Tuesday, October 30, 2012


With soft eyes,
she quizzed,  
shivered, said:

“Where’s Dad? 
Where’s Ric?
Will you leave me here alone?
Are you all going to leave?
Where’s Peter?
Do you feel all right?
We’re the only ones here.
We need to leave.

Who’s in the attic?
I hear them
Why are they there?
They are there. Why?
The storm’s too big,
Jesus, Mary, and Joseph.
We’ll all be hurt.
Where’s the cat?
Where’s the dog?

Is Peter outside?
Are you going to leave me?
I can’t see  well.
No! I don’t want to eat.
No! I won’t take a pill.
It’s here, isn’t it?
No! Don’t change the channel.
Where’s Dad?
Is Ric here? 

I can’t lie down.
Will you stay here?
There’s no air
They put those boards
on the windows.
We have no air.
There’s no air in this house.”
Finally she took a pill.
I tucked her in,
and kissed her forehead.

Safe in bed at last,
her face relaxed.
I said,” I love you.
We’ll be fine.”
I rubbed her leg,

shoulder, felt bones.
Tired eyes closing
she whispered to me.
“What did you say, Mom?”
“Thank you. I said thank you.”
And I left the room
lest she see my tears.
Mom was asleep
before the wind
picked up.

Saturday, October 13, 2012


When George Took Me to Greece

Jet-lagged and hung-over, we climbed the rough old road. 
A black boulder jutted onto the path and George said, 
“That's Socrates' Rock." 
I stopped when my lover spoke, startled out of tangled thoughts,
touched the stone, then leaned against it, 
looked up and to the east and gasped.
The Acropolis, just there, undid me.
The setting sun lit the hill
and golden temples floated
above the shadowed slope. 
My back against the ancient
teaching rock, I dissolved.



If you think by your death you have left me alone,  
to pine, to regret, to watch cable tv, you're wrong.

At bedtime I wear a new black lace gown,
and arrange myself to advantage
on sheets finer than any we shared.
I’ve left the back door open.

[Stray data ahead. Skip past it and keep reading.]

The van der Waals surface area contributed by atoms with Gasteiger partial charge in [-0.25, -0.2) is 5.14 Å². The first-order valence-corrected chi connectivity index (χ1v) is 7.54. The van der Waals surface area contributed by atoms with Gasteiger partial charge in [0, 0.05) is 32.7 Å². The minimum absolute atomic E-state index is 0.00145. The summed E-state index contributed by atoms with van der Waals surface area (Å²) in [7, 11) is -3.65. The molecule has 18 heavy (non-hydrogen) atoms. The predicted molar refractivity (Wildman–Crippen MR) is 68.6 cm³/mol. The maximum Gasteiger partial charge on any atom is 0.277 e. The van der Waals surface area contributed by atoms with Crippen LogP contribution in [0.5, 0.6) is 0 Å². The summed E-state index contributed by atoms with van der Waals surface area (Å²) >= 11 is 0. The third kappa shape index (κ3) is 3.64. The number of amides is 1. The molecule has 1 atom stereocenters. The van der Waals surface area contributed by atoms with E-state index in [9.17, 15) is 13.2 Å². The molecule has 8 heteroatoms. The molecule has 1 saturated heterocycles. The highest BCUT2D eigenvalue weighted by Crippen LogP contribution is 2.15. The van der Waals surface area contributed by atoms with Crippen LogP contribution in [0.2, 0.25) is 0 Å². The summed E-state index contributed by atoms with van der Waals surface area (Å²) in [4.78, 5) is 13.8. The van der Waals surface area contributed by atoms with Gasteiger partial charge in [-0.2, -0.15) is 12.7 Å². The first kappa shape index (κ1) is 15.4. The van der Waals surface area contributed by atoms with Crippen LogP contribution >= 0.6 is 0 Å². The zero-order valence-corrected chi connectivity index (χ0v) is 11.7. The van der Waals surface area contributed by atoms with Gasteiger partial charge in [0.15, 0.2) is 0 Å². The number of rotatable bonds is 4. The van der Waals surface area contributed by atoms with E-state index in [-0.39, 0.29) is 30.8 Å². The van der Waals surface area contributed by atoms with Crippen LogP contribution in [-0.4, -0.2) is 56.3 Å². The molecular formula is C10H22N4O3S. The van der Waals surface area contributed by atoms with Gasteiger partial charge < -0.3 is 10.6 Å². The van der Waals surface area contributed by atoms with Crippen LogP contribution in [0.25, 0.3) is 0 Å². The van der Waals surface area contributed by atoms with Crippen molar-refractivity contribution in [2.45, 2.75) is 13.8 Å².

I believe I thrum.  I hear 
his step and then we begin.

He attends to that place
below my ears, knows how 
to rub and nip. There is time for my breasts, 
time for him to stoke me, each inch
until my supple back arches, reaches, pleads,
demands his weight. We twist, turn, lift, 
sate, shout, pound pillows, laugh.

Then something, a noise? 
I wake, on my side of our quiet bed,
my short white hair mussed, our gray cat 
stretched along my pale, restless thigh.

The Dice are Not To Blame

Ted swam far from shore with a bar of lead. 
He loved it, you see, until he drowned dead.
Mick had a trick of giving his money
to heartless bosoms that called him honey.
Sharon kept caring for drinkers and dopers
gamblers and cheaters and whiners and mopers.
Benny saw double and never could tell
which one had substance and which was a shell.
Mick, Benny, Sharon, and poor dead Ted
had luck that sucked they frequently said.
I didn’t agree and suggested instead

 that they didn't have to sink 
     they could listen to me,
and let go of their lead 
     when they swam in the sea.

Tuesday, October 09, 2012

A Story from When They Lived on Staten Island: Nonnie and the Garage Monster

Nonnie followed her brother Peter all the way to a house she'd never been to before. Not next door. Far away. Peter said she could come with him. Peter was bigger. All the kids were going. Nonnie walked very fast to keep up, but they got way ahead. Mommy stayed at home. Did Mommy know that Nonnie was going all this way?

All the little kids stopped in front of an old red house with a big porch. Nonnie's much bigger brother, Bobby, was there with his friends. Bobby was in the fourth grade. Peter and Nonnie didn't even go to school yet.

Bobby shouted,"Come on! It's around back of the house. In the garage. Come on!"

Peter turned around and looked for Nonnie. She smiled at him. He looked around at his friends, too. Peter looked worried. Bobby was laughing.

All the kids went with Bobby and the other big boys to the back of the house. There was a garage back there and the door was open. Nonnie's house didn't have a garage. She couldn't see what was in there but she knew it was bad because Peter and his friends yelled and took off running fast.

They were gone! But Bobby was still there. Nonnie looked.

In the big dark of the garage there was a monster in the way back. A monster with only a red and green and yellow head. Just the head and black all around it.  Nonnie screamed and ran to Bobby. He picked her up right away and carried her to the safe front of the monster's house. Then he carried Nonnie all the way home. She cried and cried.

Mommy was mad. Peter had told all about everything.

Bobby got yelled at a lot.  Nonnie didn't want Mommy to stand there yelling at Bobby. She wanted her to hurry up and kill the monster up the street.

"It was only a mask, Mom." Bobby said. "Tommy said his Dad said it came from Africa and was important but his Mom said she didn't want it in the house because it looked too mean so Tommy said his Dad put it up in the garage and we put Billy's flashlight under it and the little kids got scared but it was a joke."

Mommy gave Bobby another piece of her mind, then Bobby got sent to his room. Peter and Nonnie got to make cookies with Mommy. Bobby didn't get any till Mommy cooled off.